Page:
Real led early on thanks to Angel di Maria’s smart finish but were pegged back midway through the second half thanks to Marc Bartra’s pinpoint header. That set up a fraught finish in a Clasico that had taken time to spark into life.
Then, with extra time looming, Bale decided matters—the Welshman delighting the sidelined Cristiano Ronaldo and half the supporters inside the Mestalla in Valencia, as he beat Bartra and dribbled the ball 50 yards into the box before slipping a deft finish between Jose Pinto’s legs.
It was a breathtaking display of athleticism and calm under pressure, as the world-record signing justified his large transfer fee by delivering Carlo Ancelotti his first piece of silverware as Real boss.
Barcelona desperately searched for an equaliser that would force extra time, but after Neymar’s close-range effort clattered the post, they were destined to end up disappointed.
After lifting the trophy, Real captain Iker Casillas told reporters (via Reuters):
I think the team played a fabulous match tonight in a very entertaining game.
We are happy for all the fans who came here to Valencia tonight.
Now we have to enjoy this moment and think about the league and the Champions League.
With injuries ensuring Ronaldo, Marcelo, Gerard Pique and Carles Puyol (among many others) were all unavailable, both managers shuffled their options, with Gerardo Martino forced to pair Javier Mascherano and the young Bartra in central defence.
Ancelotti, meanwhile, opted to play Isco in midfield, with Di Maria supporting Bale and Karim Benzema in attack. It was the Argentine who broke the deadlock in the 11th minute, following a somewhat subdued start to the contest.
There was a hint of offside—and Pinto could arguably have done better with his save—but it was a clinical finish. Di Maria spotted some space on the right, and his probing run was found by Benzema. Di Maria fended off the recovering Jordi Alba before driving his shot across Pinto and inside the far post.
Real looked the more settled side and continued to create the better chances, with Benzema, Bale and Luka Modric all forcing Pinto into frequent action. Barcelona, however, continued to frustrate, with Lionel Messi’s subdued display and wayward shooting seeming to sum up many of their struggles.
In the second half, however, Martino’s side made some adjustments and found a greater attacking threat, particularly when Pedro arrived in place of Cesc Fabregas.
Just past the hour mark, they would get the equaliser, but perhaps not by the manner expected. Bartra headed in at the far post after peeling around the back to meet Xavi’s corner.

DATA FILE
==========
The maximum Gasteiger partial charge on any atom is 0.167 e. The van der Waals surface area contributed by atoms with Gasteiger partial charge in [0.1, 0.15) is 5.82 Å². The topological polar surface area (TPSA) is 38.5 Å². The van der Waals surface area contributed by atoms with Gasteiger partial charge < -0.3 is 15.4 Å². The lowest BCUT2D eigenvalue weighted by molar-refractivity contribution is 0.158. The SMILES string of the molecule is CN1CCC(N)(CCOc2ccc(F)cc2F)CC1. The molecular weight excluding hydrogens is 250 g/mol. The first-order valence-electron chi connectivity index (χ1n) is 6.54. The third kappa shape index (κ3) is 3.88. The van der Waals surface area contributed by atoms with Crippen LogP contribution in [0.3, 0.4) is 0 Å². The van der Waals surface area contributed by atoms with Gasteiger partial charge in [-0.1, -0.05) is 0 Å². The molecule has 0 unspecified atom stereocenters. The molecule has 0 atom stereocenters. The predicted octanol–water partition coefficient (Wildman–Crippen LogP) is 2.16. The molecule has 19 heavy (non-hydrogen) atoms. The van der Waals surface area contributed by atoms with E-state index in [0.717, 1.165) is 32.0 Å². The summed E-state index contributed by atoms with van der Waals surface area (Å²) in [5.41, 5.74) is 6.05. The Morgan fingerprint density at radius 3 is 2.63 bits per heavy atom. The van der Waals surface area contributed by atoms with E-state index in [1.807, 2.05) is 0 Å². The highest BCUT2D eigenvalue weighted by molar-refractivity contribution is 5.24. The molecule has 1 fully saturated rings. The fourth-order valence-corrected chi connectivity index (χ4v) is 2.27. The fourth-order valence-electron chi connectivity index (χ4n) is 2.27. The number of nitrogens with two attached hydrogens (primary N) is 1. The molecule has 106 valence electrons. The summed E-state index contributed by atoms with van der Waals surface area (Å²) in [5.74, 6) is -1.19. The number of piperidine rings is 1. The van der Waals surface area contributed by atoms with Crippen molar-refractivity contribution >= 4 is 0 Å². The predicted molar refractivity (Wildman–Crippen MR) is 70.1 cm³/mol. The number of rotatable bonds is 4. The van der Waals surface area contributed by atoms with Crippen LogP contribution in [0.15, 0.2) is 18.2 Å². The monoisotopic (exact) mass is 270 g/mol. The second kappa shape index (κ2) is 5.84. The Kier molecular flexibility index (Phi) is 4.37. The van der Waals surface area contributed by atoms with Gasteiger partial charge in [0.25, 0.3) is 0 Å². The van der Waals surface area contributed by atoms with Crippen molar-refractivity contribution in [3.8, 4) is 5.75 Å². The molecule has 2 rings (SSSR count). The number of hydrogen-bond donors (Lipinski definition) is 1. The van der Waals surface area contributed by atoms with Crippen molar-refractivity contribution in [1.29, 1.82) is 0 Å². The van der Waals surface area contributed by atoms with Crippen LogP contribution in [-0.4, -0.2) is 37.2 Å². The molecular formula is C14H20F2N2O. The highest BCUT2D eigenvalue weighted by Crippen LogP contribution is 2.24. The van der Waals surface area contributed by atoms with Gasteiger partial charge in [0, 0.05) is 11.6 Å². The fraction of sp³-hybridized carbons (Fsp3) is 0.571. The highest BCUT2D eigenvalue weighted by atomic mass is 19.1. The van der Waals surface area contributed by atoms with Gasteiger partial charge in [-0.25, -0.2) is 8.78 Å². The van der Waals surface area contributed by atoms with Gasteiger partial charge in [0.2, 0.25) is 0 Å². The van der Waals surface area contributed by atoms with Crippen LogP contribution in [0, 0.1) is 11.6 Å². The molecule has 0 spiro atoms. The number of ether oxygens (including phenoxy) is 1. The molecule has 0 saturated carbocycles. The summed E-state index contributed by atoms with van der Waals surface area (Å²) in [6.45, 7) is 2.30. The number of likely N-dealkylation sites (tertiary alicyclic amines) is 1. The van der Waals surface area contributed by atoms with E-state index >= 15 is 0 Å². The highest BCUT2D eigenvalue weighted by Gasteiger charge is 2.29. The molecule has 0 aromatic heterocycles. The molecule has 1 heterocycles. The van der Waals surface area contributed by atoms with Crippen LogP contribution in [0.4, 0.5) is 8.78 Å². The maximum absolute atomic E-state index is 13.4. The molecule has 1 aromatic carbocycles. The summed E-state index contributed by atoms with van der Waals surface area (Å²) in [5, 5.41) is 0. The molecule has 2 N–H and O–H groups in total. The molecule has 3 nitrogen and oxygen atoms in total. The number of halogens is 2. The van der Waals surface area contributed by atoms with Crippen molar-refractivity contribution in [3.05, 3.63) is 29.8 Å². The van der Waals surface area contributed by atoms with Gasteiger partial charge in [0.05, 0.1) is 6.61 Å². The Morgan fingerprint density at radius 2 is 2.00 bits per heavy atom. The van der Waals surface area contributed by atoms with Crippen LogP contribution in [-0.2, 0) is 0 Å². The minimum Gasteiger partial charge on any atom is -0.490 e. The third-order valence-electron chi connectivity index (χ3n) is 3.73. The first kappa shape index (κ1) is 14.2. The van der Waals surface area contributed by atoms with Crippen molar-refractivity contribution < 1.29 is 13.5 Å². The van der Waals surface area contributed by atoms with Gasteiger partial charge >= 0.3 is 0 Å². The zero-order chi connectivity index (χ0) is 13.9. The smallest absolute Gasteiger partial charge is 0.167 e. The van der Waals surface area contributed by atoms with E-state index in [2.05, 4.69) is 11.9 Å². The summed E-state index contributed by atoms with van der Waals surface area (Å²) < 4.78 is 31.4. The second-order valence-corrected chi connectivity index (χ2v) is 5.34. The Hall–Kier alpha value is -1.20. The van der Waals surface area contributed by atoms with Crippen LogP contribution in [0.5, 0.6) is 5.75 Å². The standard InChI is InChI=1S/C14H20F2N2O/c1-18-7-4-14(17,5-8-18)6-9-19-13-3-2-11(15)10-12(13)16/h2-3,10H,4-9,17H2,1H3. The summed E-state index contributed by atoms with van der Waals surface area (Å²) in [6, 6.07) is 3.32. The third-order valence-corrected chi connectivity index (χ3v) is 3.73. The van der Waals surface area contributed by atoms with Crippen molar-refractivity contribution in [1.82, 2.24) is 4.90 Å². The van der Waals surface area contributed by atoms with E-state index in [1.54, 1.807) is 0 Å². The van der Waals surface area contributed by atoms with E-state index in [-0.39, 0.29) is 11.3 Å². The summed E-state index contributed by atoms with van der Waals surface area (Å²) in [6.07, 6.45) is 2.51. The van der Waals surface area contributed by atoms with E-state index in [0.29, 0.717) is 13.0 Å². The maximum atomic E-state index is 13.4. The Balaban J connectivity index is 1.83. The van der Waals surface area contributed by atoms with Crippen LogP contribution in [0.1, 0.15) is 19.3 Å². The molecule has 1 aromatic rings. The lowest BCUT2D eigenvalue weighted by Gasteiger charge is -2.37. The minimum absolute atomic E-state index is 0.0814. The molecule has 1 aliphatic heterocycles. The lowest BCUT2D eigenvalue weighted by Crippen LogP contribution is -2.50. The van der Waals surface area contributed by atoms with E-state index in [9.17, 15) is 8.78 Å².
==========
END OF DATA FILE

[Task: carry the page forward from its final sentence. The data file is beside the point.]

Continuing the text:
That set the stage for an enthralling final 20 minutes, with both sides confident they had the formula to get the decisive third goal.
Ultimately, though, the game was decided by the two most expensive players on the pitch. The most expensive player, officially at least, got the winner—a strike of sublime quality.
Bartra appeared to have Bale covered when the ball made its way to the winger out on the left, but Bale kicked the ball beyond his defender and then ran well off the pitch in order to get past him, returning in time to collect the ball and make a beeline for the box.
Bartra, attempting to recover, knew he could not afford to touch his rival inside the box, and Bale had just enough time to balance himself and find the gap between Pinto’s legs.
Ronaldo, watching from the stands in a suit and baseball cap, led the applause, as Real players ran to celebrate what immediately felt like the defining moment of the match.
The drama was not over, even as Ancelotti rung the changes to bring on any defensive-minded player he could find on his bench. In the end, the best chance fell to Neymar just moments before the end of normal time. The Brazilian received the ball from Iniesta and Xavi before poking a left-footed shot around the onrushing Casillas.
Congrats to Madrid who are the deserved Copa Champions. They run more, wanted it more, got the tactics better and had Isco and Bale as stars— Guillem Balague (@GuillemBalague) April 16, 2014
Both men could only watch on in suspense as the ball rebounded away off the far post and back toward the goalkeeper, who gathered and cleared—although not before patting the post that had saved him.
Bale had decided this final. The woodwork had helped confirm it. And Casillas lifted the trophy.
|Angel Di Maria||8|